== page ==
At some point in June 2016, they wrote in a jointly signed correspondence to PREMIUM TIMES, the Education Unit asked scholars to send in valid proof of current study status which most of them complied with.
“The MD has granted several press interviews alluding to the fact that he is investigating monumental corruption in the administration of the scholarship,” they wrote.
“Numerous committees have been set up and it seems that they have run out of excuses to pay us our monies. We wonder how long it takes to investigate cases of authentic scholars from fake ones in this time and age when any information is available at the click of an email.”
Our correspondent gathered that some of the PhD scholars have abandoned their programmes due to withdrawal of their student visas as a result of non-payment, while some of the Masters students who completed their studies without the scholarship payment have had their certificates withheld by the university.
The affected scholars also alleged that appeals made to the NDDC management, and the minister for Niger Delta Affairs have yielded no result as the respective foreign universities with students from the NDDC have made countless appeals for payment without success.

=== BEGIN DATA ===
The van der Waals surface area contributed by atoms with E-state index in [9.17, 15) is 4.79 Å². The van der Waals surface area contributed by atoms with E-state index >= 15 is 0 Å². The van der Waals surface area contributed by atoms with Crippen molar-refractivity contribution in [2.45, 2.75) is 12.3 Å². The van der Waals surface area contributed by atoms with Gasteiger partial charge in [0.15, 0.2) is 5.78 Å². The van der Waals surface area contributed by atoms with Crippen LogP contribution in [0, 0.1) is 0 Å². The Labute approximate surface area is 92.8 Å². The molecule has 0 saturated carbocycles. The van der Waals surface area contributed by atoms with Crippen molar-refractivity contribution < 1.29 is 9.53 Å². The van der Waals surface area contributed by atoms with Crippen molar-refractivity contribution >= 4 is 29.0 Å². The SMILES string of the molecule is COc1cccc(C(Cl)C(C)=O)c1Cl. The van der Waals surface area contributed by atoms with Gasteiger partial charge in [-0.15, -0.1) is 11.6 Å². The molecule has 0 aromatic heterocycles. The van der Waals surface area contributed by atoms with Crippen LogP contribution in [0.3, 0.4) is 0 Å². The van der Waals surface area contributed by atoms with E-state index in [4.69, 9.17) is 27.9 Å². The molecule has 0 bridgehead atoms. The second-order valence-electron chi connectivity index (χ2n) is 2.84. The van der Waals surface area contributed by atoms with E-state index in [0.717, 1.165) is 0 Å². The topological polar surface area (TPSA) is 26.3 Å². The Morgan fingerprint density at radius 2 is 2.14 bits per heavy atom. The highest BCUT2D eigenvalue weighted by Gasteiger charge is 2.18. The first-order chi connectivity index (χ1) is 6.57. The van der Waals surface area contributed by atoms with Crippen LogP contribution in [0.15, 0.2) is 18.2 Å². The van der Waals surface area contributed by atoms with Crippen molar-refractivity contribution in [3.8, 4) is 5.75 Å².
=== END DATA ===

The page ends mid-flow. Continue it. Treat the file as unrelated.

“Most times, they have had to fly in their representatives to NDDC HQ at Aba Road Port Harcourt to personally beg for settlement because their emails and phone calls are shunned by the NDDC,” the scholars claimed in their correspondence to this newspaper.
PREMIUM TIMES earlier reported the case of a Masters student, Maryleen Ndubuaku, who narrated her ordeal.
“I am expected to graduate with excellent grades to help me actualise the goal of this scheme which is to contribute to building our great nation.
“This is really difficult considering that I have to think of how to survive and pay my bills; the thought of which constantly distracts my focus from my daily academic duties,” the M.Sc. student of Embedded Microelectronics and Wireless Systems, at the Coventry University, UK said.
But when PREMIUM TIMES contacted Ojifo-Raphael Undiandeye, Special Assistant on Media to the Minister of Niger Delta Affairs, Usani, he debunked claims that the scholars had been abandoned.
“They wrote the honourable minister, he minuted on their letter and forwarded it to the MD of NDDC. At one other time, he (Mr. Usani) said he went to the NDDC commission itself in Port Harcourt and saw a list where the MD was making approvals for payment of scholars,” Mr. Undiandeye told PREMIUM TIMES.
“To the best of my knowledge, a good number of them have been paid but we are still surprised that some of them are still complaining that they have not been paid. The challenge we are having is that, the commission is saying some of them are not authentic scholars or that some of them actually transferred process of admission: that is to say, someone in the NDDC records for instance is being given scholarship in, say, UNIPORT and he is bringing the receipt of a school in Ibadan.